Monthly Archives: May 2013

Last Saturday the space telescope Swift detected the most powerful gamma ray bursts ever detected.

Last Saturday the space telescope Swift detected the most powerful gamma ray burst ever detected.

You can see the raw reports of the detection, followed up immediately by a host of other ground-based and space-based observations at this website. Click on the circulars for GRB130427A, starting with circular 14448. When this happened last Saturday I was out camping. When I got home there were dozens of circulars to look at. Based on the data here, this gamma-ray burst was relatively close for a grb, approximately 3.6 billion light years away.

Share

The lingering echo of Comet Shoemaker-Levy in the atmosphere of Jupiter.

The lingering echo of Comet Shoemaker-Levy in the atmosphere of Jupiter.

The Herschel observations, together with heat maps provided by NASA’s Infrared Telescope Facility on Mauna Kea, showed the researchers that the Jovian stratosphere was 20° to 30°F (10° to 15°C) warmer than it would be if completely dry. One question is whether the stratospheric warming results from the gentle, continuous infall of interplanetary dust particles, which would be warmed by sunlight as they linger high up. Cavalié and his colleagues believe IDPs create some of the infrared emission but cannot explain it all. Further, a continuously supplied source would migrate to lower depths, yet most of the emission is too high up, at pressures less than 2 millibars. And while the amount of water is roughly constant across the southern hemisphere, the emission gradually weakens northward until it’s less than half as strong. It’s not simply that Jupiter’s bottom half is hotter — there’s just more water down there. As the researchers note, “At least 95% of the observed water comes from the SL9 comet and subsequent (photo)-chemistry in Jupiter’s stratosphere according to our models, as of today.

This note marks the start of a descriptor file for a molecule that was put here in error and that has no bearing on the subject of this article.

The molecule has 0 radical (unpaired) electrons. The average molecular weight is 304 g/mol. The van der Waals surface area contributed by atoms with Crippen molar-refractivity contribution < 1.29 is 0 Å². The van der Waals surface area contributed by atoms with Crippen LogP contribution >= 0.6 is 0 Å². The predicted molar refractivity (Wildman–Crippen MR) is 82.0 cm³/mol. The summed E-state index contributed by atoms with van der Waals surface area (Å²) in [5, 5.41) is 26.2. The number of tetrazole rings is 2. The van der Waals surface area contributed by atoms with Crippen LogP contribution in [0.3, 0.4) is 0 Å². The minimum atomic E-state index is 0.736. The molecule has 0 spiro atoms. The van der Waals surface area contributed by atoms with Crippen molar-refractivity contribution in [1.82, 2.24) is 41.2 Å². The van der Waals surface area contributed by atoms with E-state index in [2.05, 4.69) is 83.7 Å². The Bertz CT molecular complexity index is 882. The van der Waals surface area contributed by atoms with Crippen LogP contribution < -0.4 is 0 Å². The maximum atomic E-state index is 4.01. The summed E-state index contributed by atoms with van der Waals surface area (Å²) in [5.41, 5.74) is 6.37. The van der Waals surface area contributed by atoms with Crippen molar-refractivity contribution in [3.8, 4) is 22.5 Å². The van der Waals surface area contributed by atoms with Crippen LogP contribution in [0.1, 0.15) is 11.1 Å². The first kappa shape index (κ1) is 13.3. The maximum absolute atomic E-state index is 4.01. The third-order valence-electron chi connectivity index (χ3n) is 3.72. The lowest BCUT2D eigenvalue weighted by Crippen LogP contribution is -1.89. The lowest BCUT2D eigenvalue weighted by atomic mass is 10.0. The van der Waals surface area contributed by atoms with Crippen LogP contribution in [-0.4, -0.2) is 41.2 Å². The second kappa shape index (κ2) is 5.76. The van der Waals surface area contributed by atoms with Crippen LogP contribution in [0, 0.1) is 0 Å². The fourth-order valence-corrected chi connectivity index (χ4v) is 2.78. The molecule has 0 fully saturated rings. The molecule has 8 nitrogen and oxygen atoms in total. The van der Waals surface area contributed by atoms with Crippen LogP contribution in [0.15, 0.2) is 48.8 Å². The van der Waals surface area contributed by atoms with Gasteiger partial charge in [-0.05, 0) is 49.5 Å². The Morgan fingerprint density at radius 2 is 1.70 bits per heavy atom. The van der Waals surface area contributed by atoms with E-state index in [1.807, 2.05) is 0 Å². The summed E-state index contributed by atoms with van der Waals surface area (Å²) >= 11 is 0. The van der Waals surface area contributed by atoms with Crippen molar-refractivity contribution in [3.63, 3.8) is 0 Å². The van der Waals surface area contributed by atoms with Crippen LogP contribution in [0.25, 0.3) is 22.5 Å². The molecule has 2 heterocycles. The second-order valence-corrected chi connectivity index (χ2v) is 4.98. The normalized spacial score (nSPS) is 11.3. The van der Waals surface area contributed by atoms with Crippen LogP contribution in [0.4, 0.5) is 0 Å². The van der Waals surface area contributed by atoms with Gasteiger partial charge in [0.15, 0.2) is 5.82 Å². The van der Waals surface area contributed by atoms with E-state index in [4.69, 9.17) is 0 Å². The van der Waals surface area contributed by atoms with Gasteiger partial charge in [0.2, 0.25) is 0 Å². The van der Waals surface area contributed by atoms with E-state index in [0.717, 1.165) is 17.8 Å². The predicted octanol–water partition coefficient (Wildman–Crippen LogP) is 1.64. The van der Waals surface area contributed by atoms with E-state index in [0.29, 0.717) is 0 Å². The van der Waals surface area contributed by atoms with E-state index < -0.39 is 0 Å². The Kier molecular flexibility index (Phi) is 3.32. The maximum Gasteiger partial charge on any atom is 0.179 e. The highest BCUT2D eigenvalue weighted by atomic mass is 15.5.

Taken together, they conclude, these observations offer “clear evidence that a recent comet … is the principal source of water in Jupiter. What we observe today is a remnant of the oxygen delivery by the comet at 44°S in July 1994.”

Share

The story of the youngest survivor of the Buchenwald concentration camp to be liberated by the Americans.

The story of the youngest survivor of the Buchenwald concentration camp to be liberated by the Americans.

At age seven, he was separated from his mother when she thrust him over to the men’s side during deportation. “Tulek, take Lulek,” she said, entrusting him to Naftali in the hope that the men were more likely to survive. Naftali smuggled him into the Buchenwald labor camp since a child his age would have been exterminated on the spot if discovered. Rabbi Lau thus became the youngest and smallest inmate in the camp. His survival over the next year was largely due to Naftali’s constant self sacrifice and protection.

You don’t have to be Jewish or even believe in God to agree with this man that miracles do happen every day.

Share

The Chinese national who had been arrested at Dulles airport as he left for China with a NASA laptop has been released after pleading guilty to one charge, having porn on the laptop.

The Chinese national who had been arrested at Dulles airport as he left for China with a NASA laptop has been released after pleading guilty to one charge, having porn on the laptop.

Investigators found no classified information on the computer. As part of the release agreement, however, the man must leave the U.S.

Though the man, Bo Jiang, was very careful to bring nothing secret with him when he tried to flee to China in March, the circumstantial evidence suggests that he should not have had access to this information in the first place, and that in the past he might have illegally funneled classified information to China.

Share

The robotic demonstration of remote satellite repair on ISS resumed this week.

The robotic demonstration of remote satellite repair on ISS resumed this week.

The latest round of demos follows a breakthrough round of ground-controlled activities in January using the 70-ft.-long Canadian robot arm/Dextre combination to sever lock wires and remove a mock fuel cap to flow 1.7 liters of ethanol fuel into the RMM.